So the space station is not just a space station. It is the science-fiction equivalent of the gated community. Or of America as viewed from some Mexican hovel.
And Max is not just a guy with a gun who storms the space station. He is the man standing outside the gate, the poor woman fording the Rio Grande.
We have been conditioned by years of conservative dogma to view such people with scorn, as too stupid, too lazy or too lacking in foresight to rise above their circumstances — “takers” to use some Fox “News” terminology. Crippled by an “entitlement mentality” to use some more.
By the inverse of that logic we, because we live north of the border, within the gate or on the space station, were obviously far-sighted, energetic and smart enough to steer the proper course.
What narcissistic balderdash.
Yes, initiative, intelligence and planning are all elements of success.
But luck is, too, whether defined as getting a good break someone else did not get or escaping a bad one someone else could not avoid.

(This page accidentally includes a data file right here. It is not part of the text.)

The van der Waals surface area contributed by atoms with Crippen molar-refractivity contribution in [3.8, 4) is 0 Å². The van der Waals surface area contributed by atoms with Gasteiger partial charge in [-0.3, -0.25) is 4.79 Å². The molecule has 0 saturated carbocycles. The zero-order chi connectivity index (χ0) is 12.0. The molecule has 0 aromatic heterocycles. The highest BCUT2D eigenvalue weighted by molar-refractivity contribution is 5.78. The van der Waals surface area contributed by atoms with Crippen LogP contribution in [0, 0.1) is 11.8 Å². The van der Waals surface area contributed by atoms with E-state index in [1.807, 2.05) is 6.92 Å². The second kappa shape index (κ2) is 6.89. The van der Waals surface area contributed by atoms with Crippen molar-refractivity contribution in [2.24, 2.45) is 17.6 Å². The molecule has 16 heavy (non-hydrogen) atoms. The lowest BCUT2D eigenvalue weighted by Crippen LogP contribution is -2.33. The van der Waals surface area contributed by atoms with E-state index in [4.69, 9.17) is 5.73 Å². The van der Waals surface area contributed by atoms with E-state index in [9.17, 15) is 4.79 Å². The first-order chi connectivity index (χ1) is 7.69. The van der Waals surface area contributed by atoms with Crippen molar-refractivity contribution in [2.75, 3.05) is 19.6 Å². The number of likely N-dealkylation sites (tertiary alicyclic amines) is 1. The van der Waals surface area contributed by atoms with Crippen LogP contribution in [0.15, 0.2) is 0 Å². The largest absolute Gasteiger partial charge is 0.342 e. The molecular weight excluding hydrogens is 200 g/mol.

Point being, the membrane that divides have from have not is thinner and more permeable than those lords of self-satisfaction who go on Fox preaching the gospel of “up by my bootstraps” would have you believe. Our shared humanity demands a compassion, an ability to give a damn about those have nots, not often evident in such lectures.
Martin Luther King said it thusly: “All life is interrelated.” Meaning, what affects some of us will eventually affect us all. We must evolve humane and effective means of managing that inevitable reality.
The fantasy of escaping it behind an impermeable barrier is just that, fantasy. Because the people caught on the outside will always do what Max does, what you or I would do in the same situation: try to find a way in.
The question is not whether they will get in. It’s how we will treat them when they do.
Leonard Pitts is a columnist for The Miami Herald, 1 Herald Plaza, Miami, Fla., 33132. Readers may contact him via e-mail at firstname.lastname@example.org.